Dublin’s Local customs
Many, but not all, restaurants in Dublin include a ten to 15 per cent service charge on the bill, while a discretionary ten percent tip is usually given to taxi drivers – it’s always nice to reward good service.
The Irish are very friendly and polite, and good manners go a long way here. This means queuing nicely, always saying thank you and apologizing if you bump into someone in the street.
You’ll find locals will more often than not chat to you in bars, so don’t be afraid of getting into a conversation.
Ireland is a religious nation, so when in places of worship such as churches, make sure you are quiet, respectful and keep those mobile phones switched off!
Dublin in the Spring
Ah, Dublin, sweet Dublin. No finer a city has there been. As the capital city of Ireland, Dublin remarks proudly to her visitors its history, beautiful landscapes and curious stories of old which keep the people and communities of Ireland intertwined, culturally vibrant and unforgettably beautiful.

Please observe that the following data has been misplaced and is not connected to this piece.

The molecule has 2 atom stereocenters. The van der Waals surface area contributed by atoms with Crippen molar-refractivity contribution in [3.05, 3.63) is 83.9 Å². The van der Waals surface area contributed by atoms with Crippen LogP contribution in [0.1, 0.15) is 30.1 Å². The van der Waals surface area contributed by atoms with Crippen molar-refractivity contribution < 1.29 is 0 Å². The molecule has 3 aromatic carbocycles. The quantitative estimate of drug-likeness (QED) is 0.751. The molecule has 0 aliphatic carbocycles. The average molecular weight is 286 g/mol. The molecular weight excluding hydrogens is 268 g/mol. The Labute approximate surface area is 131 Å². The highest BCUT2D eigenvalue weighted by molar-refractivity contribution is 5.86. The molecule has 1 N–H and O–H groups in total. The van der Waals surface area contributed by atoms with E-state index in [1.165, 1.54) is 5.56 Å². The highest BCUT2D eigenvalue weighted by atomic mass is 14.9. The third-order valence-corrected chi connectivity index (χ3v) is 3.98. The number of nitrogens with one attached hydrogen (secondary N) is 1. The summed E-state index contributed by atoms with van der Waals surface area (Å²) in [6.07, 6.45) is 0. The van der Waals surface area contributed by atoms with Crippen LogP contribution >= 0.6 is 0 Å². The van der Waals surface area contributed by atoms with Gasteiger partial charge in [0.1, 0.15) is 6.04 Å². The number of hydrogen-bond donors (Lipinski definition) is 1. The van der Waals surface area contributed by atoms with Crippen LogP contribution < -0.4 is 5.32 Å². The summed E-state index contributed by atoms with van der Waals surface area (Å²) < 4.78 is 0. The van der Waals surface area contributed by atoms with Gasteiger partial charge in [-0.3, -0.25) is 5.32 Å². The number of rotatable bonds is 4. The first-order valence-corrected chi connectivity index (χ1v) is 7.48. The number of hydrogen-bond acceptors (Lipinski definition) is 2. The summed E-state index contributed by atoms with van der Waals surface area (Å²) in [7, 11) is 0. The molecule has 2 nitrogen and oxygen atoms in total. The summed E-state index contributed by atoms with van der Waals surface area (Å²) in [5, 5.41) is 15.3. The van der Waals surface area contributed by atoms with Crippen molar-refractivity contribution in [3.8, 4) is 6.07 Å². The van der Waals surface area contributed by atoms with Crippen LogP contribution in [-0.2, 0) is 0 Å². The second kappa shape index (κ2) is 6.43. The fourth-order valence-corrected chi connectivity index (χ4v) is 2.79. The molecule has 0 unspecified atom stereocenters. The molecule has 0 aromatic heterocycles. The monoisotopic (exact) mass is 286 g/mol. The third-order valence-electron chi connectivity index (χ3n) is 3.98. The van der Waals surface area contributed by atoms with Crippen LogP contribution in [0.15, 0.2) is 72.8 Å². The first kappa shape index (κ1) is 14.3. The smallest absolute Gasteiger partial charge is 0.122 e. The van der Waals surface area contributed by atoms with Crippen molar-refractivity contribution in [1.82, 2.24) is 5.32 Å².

This place of old is an inspiration of favored accommodations of scenic mastery and a hardy people whose outlook on life and approach to living are admirably inviting.
Families, singles and even honeymooners find it hard to resist the allure of Dublin’s cooler climates, many landmarks, eateries and higher education.
All of these and more can be discovered in the months of March, April and any month of the year! Finding the perfect niche in this cultural city comes easily, especially with the famous luck o’ the Irish.
Everybody loves a good luck charm.
The beautiful city of Dublin grants existentially famous good luck through the ever-popular love of the four leaf clover, as well as through fabulously superfluous pots-of-gold-hot-spots and festive activities strewn about the town.
Stepping lively is the name of the game where excitement, community involvement and personal enrichment throw its arms around the entire city letting the good times really roll.
Explore sports events, festivals, music, shopping, nightlife and plenty of Irish jigs.
Notable Events In Dublin